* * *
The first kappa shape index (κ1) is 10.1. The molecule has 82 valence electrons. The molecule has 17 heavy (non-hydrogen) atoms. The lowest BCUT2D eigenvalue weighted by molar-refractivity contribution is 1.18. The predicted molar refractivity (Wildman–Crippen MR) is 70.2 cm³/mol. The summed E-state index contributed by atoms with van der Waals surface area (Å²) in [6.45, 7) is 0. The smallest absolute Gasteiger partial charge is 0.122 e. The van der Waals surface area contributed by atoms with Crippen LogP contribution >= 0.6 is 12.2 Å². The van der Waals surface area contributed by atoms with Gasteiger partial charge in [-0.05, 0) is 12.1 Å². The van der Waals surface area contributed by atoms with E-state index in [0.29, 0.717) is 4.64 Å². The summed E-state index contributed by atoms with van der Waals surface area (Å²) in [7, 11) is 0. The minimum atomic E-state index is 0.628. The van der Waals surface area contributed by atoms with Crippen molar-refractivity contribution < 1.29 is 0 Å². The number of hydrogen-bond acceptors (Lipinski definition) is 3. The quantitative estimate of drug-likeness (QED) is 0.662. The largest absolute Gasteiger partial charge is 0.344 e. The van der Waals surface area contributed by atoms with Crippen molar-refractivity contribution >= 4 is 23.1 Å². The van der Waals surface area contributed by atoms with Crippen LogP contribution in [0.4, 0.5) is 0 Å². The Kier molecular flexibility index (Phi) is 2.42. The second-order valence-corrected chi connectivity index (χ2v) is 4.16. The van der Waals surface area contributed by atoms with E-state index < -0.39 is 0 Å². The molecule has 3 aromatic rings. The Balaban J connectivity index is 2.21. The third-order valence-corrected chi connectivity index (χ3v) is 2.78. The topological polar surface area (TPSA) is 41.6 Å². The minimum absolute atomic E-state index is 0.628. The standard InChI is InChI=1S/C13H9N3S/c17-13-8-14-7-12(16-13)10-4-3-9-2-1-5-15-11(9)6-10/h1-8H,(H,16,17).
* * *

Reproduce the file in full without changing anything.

The first kappa shape index (κ1) is 10.1. The molecule has 82 valence electrons. The molecule has 17 heavy (non-hydrogen) atoms. The lowest BCUT2D eigenvalue weighted by molar-refractivity contribution is 1.18. The predicted molar refractivity (Wildman–Crippen MR) is 70.2 cm³/mol. The summed E-state index contributed by atoms with van der Waals surface area (Å²) in [6.45, 7) is 0. The smallest absolute Gasteiger partial charge is 0.122 e. The van der Waals surface area contributed by atoms with Crippen LogP contribution >= 0.6 is 12.2 Å². The van der Waals surface area contributed by atoms with Gasteiger partial charge in [-0.05, 0) is 12.1 Å². The van der Waals surface area contributed by atoms with E-state index in [0.29, 0.717) is 4.64 Å². The summed E-state index contributed by atoms with van der Waals surface area (Å²) in [7, 11) is 0. The minimum atomic E-state index is 0.628. The van der Waals surface area contributed by atoms with Crippen molar-refractivity contribution < 1.29 is 0 Å². The number of hydrogen-bond acceptors (Lipinski definition) is 3. The quantitative estimate of drug-likeness (QED) is 0.662. The largest absolute Gasteiger partial charge is 0.344 e. The van der Waals surface area contributed by atoms with Crippen molar-refractivity contribution >= 4 is 23.1 Å². The van der Waals surface area contributed by atoms with Crippen LogP contribution in [0.4, 0.5) is 0 Å². The Kier molecular flexibility index (Phi) is 2.42. The second-order valence-corrected chi connectivity index (χ2v) is 4.16. The van der Waals surface area contributed by atoms with E-state index < -0.39 is 0 Å². The molecule has 3 aromatic rings. The Balaban J connectivity index is 2.21. The third-order valence-corrected chi connectivity index (χ3v) is 2.78. The topological polar surface area (TPSA) is 41.6 Å². The minimum absolute atomic E-state index is 0.628. The standard InChI is InChI=1S/C13H9N3S/c17-13-8-14-7-12(16-13)10-4-3-9-2-1-5-15-11(9)6-10/h1-8H,(H,16,17).